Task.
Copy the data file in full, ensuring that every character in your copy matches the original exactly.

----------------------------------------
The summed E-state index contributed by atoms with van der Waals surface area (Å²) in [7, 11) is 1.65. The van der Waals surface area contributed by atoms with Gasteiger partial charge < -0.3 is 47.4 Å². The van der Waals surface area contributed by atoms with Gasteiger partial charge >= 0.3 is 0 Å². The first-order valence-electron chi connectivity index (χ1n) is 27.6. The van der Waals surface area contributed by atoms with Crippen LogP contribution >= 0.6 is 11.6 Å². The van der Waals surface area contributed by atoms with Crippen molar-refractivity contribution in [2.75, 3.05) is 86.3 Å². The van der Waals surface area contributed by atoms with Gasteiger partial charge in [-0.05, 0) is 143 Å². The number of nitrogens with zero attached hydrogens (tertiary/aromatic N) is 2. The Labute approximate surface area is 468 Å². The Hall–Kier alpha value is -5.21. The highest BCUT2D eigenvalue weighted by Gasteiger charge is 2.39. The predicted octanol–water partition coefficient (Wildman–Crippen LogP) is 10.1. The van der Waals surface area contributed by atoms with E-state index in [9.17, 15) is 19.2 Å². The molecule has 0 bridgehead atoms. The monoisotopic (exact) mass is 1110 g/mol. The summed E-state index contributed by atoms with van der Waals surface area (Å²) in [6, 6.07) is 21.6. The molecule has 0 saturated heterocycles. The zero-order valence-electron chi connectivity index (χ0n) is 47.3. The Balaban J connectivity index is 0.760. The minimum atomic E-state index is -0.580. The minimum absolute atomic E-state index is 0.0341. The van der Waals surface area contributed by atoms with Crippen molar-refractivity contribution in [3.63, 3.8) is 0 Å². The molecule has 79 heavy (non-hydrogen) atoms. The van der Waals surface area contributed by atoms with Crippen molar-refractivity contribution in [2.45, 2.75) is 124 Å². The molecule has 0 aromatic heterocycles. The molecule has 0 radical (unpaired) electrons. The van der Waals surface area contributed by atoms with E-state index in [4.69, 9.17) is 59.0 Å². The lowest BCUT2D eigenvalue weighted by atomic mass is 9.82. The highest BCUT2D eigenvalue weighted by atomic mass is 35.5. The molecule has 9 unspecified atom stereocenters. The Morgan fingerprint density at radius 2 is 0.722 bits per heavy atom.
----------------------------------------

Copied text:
The summed E-state index contributed by atoms with van der Waals surface area (Å²) in [7, 11) is 1.65. The van der Waals surface area contributed by atoms with Gasteiger partial charge < -0.3 is 47.4 Å². The van der Waals surface area contributed by atoms with Gasteiger partial charge >= 0.3 is 0 Å². The first-order valence-electron chi connectivity index (χ1n) is 27.6. The van der Waals surface area contributed by atoms with Crippen LogP contribution >= 0.6 is 11.6 Å². The van der Waals surface area contributed by atoms with Crippen molar-refractivity contribution in [2.75, 3.05) is 86.3 Å². The van der Waals surface area contributed by atoms with Gasteiger partial charge in [-0.05, 0) is 143 Å². The number of nitrogens with zero attached hydrogens (tertiary/aromatic N) is 2. The Labute approximate surface area is 468 Å². The Hall–Kier alpha value is -5.21. The highest BCUT2D eigenvalue weighted by Gasteiger charge is 2.39. The predicted octanol–water partition coefficient (Wildman–Crippen LogP) is 10.1. The van der Waals surface area contributed by atoms with E-state index in [9.17, 15) is 19.2 Å². The molecule has 0 bridgehead atoms. The monoisotopic (exact) mass is 1110 g/mol. The summed E-state index contributed by atoms with van der Waals surface area (Å²) in [6, 6.07) is 21.6. The molecule has 0 saturated heterocycles. The zero-order valence-electron chi connectivity index (χ0n) is 47.3. The Balaban J connectivity index is 0.760. The minimum atomic E-state index is -0.580. The minimum absolute atomic E-state index is 0.0341. The van der Waals surface area contributed by atoms with Crippen molar-refractivity contribution in [3.63, 3.8) is 0 Å². The molecule has 79 heavy (non-hydrogen) atoms. The van der Waals surface area contributed by atoms with Crippen molar-refractivity contribution in [2.45, 2.75) is 124 Å². The molecule has 0 aromatic heterocycles. The molecule has 0 radical (unpaired) electrons. The van der Waals surface area contributed by atoms with E-state index in [4.69, 9.17) is 59.0 Å². The lowest BCUT2D eigenvalue weighted by atomic mass is 9.82. The highest BCUT2D eigenvalue weighted by atomic mass is 35.5. The molecule has 9 unspecified atom stereocenters. The Morgan fingerprint density at radius 2 is 0.722 bits per heavy atom.